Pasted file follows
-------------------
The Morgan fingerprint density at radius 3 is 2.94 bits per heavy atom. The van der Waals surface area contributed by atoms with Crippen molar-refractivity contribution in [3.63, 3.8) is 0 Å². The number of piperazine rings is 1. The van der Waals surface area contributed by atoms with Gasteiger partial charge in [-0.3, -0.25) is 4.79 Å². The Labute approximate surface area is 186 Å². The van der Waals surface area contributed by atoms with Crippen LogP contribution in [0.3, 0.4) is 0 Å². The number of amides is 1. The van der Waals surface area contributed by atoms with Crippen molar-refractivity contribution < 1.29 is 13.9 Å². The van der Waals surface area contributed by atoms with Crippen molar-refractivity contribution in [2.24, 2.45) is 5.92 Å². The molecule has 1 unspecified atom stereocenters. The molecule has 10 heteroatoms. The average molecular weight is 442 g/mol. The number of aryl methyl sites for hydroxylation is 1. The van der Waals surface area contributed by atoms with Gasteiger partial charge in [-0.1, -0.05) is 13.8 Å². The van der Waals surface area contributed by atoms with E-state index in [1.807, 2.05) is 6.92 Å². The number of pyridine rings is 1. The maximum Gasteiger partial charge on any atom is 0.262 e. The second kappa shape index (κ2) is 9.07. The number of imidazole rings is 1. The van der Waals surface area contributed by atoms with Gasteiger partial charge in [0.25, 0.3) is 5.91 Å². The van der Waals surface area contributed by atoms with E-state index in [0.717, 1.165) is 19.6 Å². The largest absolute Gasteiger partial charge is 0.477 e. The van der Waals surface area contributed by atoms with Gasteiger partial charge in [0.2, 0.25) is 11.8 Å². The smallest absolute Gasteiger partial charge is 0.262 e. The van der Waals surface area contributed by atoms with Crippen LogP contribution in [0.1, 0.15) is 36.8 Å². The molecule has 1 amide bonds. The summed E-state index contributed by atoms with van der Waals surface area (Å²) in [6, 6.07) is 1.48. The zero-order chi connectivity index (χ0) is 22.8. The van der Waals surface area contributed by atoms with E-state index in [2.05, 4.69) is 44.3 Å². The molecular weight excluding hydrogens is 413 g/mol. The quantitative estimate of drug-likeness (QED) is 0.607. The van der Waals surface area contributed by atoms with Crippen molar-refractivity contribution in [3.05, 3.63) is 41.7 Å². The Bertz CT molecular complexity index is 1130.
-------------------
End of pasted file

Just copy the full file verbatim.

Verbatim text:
The Morgan fingerprint density at radius 3 is 2.94 bits per heavy atom. The van der Waals surface area contributed by atoms with Crippen molar-refractivity contribution in [3.63, 3.8) is 0 Å². The number of piperazine rings is 1. The van der Waals surface area contributed by atoms with Gasteiger partial charge in [-0.3, -0.25) is 4.79 Å². The Labute approximate surface area is 186 Å². The van der Waals surface area contributed by atoms with Crippen LogP contribution in [0.3, 0.4) is 0 Å². The number of amides is 1. The van der Waals surface area contributed by atoms with Crippen molar-refractivity contribution < 1.29 is 13.9 Å². The van der Waals surface area contributed by atoms with Crippen molar-refractivity contribution in [2.24, 2.45) is 5.92 Å². The molecule has 1 unspecified atom stereocenters. The molecule has 10 heteroatoms. The average molecular weight is 442 g/mol. The number of aryl methyl sites for hydroxylation is 1. The van der Waals surface area contributed by atoms with Gasteiger partial charge in [-0.1, -0.05) is 13.8 Å². The van der Waals surface area contributed by atoms with E-state index in [1.807, 2.05) is 6.92 Å². The number of pyridine rings is 1. The maximum Gasteiger partial charge on any atom is 0.262 e. The second kappa shape index (κ2) is 9.07. The number of imidazole rings is 1. The van der Waals surface area contributed by atoms with Gasteiger partial charge in [0.25, 0.3) is 5.91 Å². The van der Waals surface area contributed by atoms with E-state index in [0.717, 1.165) is 19.6 Å². The largest absolute Gasteiger partial charge is 0.477 e. The van der Waals surface area contributed by atoms with Gasteiger partial charge in [0.2, 0.25) is 11.8 Å². The smallest absolute Gasteiger partial charge is 0.262 e. The van der Waals surface area contributed by atoms with Crippen LogP contribution in [0.1, 0.15) is 36.8 Å². The molecule has 1 amide bonds. The summed E-state index contributed by atoms with van der Waals surface area (Å²) in [6, 6.07) is 1.48. The zero-order chi connectivity index (χ0) is 22.8. The van der Waals surface area contributed by atoms with E-state index in [2.05, 4.69) is 44.3 Å². The molecular weight excluding hydrogens is 413 g/mol. The quantitative estimate of drug-likeness (QED) is 0.607. The van der Waals surface area contributed by atoms with Crippen molar-refractivity contribution in [3.05, 3.63) is 41.7 Å². The Bertz CT molecular complexity index is 1130.